I’ve seen the pilot and it’s really, really funny. I won’t have a problem tuning in obviously. But a lot of viewers don’t seem to want to start shows, to start new shows when they premier at odd times during the season. You know, this – we’re getting towards the end of the regular TV season.
EC:      Right.

So can you guys both give us a reason or two, a really good reason or two that they should tune in?
EC:      I just feel like…

DC:     I hope it’s funny.

EC:      Yes you go Dave.

DC:     Okay. I mean I hope it’s funny. I think it’s funny. I mean to me it feels like, I don’t know and maybe I’m just a less educated TV viewer but from when I was just consuming TV and movies before I was working in this business I don’t feel like I was aware of when stuff started such as the cable and everything. It seemed like I would just kind of be watching and see commercials. It’d be like oh that’s starting next week? Great, you know what I mean?  So I’m hoping that there’s a little of that and it’s not so set. But I think it’s funny. I would say a huge, huge reason is the cast is hilarious. And I guess that sounds kind of weird for me to say but…

No, that’s great.
DC:     But the cast is awesome. We tried to cast really funny people. And we really succeeded and they’re all funny in a different way. And some have standup background, some have improv background.  You know, for Elisha, this is one of the few comedies she’s done but she is so awesome at it that – and she brings a completely different approach to it.  It’s really like the people are super funny and I think that people would like it if they would give it a chance. I hope that they will. What do you think Elisha?

EC:      Yes that’s all of that. I mean I – what else can I say? I feel like after – I haven’t seen all of our episodes. I’ve seen almost all. I have a fun time watching it and I was in it. We had a lot of fun and I think it shows. And when I think of other shows that are out there right now, we’re not bringing the same thing to the table. We’re bringing something totally different. And I think if anything that – that’s encouraging because you don’t want seven of the same shows out there and then you get into a place where it’s tough for people to really decide. But it stands out and it’s set apart from the group.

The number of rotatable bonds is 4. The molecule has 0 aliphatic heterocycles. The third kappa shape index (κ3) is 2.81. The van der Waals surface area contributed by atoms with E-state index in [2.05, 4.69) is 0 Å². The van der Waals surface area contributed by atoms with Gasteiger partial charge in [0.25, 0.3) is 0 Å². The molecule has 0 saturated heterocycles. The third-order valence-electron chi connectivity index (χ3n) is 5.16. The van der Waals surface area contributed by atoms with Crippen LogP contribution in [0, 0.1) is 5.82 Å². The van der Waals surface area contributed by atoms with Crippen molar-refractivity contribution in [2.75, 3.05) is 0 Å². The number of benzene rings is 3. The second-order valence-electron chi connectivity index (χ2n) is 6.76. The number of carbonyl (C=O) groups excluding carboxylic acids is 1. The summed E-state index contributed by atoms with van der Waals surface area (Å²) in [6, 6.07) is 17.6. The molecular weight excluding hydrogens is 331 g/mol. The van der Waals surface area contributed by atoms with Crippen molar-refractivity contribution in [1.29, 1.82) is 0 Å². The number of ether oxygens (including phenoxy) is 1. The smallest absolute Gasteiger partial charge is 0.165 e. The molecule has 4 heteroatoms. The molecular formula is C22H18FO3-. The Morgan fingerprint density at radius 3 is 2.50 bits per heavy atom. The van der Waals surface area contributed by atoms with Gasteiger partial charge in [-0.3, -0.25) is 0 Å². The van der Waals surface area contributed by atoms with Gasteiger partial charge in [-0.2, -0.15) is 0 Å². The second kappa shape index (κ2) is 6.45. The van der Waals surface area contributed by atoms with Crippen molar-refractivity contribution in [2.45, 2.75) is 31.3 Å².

And of the half hour comedies for this sort of – with this sort of age group and cast I feel we’re just a little more edgy and a little bit more exciting. And I think even just for our premiere day on Wednesday, the fact that we’re showing two I think that’s all it’s going to take.  I think people are going to get what our show is in two episodes. I think they’re going to understand where the group is. And if they enjoy it then hopefully they’ll come back next week.

Do you have one favorite part to any of the episodes that you shot so far, you know, something that really you liked most?
EC:      I like doing the physical comedy. I’ve started to realize that I may not be as clever with the one liners as some of my other cast mates. I mean they are masters at what they do.  But I feel like I really love really going outside of myself and doing things that I probably wouldn’t want to do or people would think I would be embarrassed to do.  But I feel like I’m here. I’m a part of this show. I’m a part of this comedy. This is what I’ve wanted to do and I’m not – I’m going to sort of be fearless in taking risks and doing some fun stuff.  And in saying that I was subject to some very ridiculous outfits and…

DC:     Yes.

EC:      …some fun scenes that involved a lot of drinking and a lot of food eating. But I don’t want to spoil them. I just feel like there’s a physical side of this comedy that I’m starting to realize is a whole lot of fun and I’m having fun doing it.

I have a question for each of you. I guess the first question is when it came to casting the show did you – were the characters flushed out that you cast for the parts or did you find – when you were casting did you find actors that you said okay this is this person or this can be this person?  Like did you end up the actors that came in, in some cases?
DC:     Well the characters were flushed out but we really just were trying to cast to make this last. And it was once we found those people and moved forward after the pilot in the episodes we wrote going forward, the characters became – we started to mold the characters to the actors we have a little bit more.

But in general they were pretty flushed out and we thought we knew what we were looking for. But really all we were looking for was people that mad us laugh.  So I guess if they didn’t fit the specific physical image maybe that I had in my head although I didn’t really have a total physical image in my head for any of them but if they came in and made us laugh we were just like great you know what I mean?

And Elisha what are the challenges of meeting, you know, a group of actors and suddenly having to portray good friends? What do you do to prepare to actually make that come across in the screen?
EC:      Lots of partying beforehand. No we all met once everyone was locked in and we were about a week away from shooting the pilot. We had a couple of dinners all together. We got to know each other – their lives, what they were up to, what they’ve done. It just – it helps to even if it had nothing to do with our characters per se it was just a matter of getting that chemistry.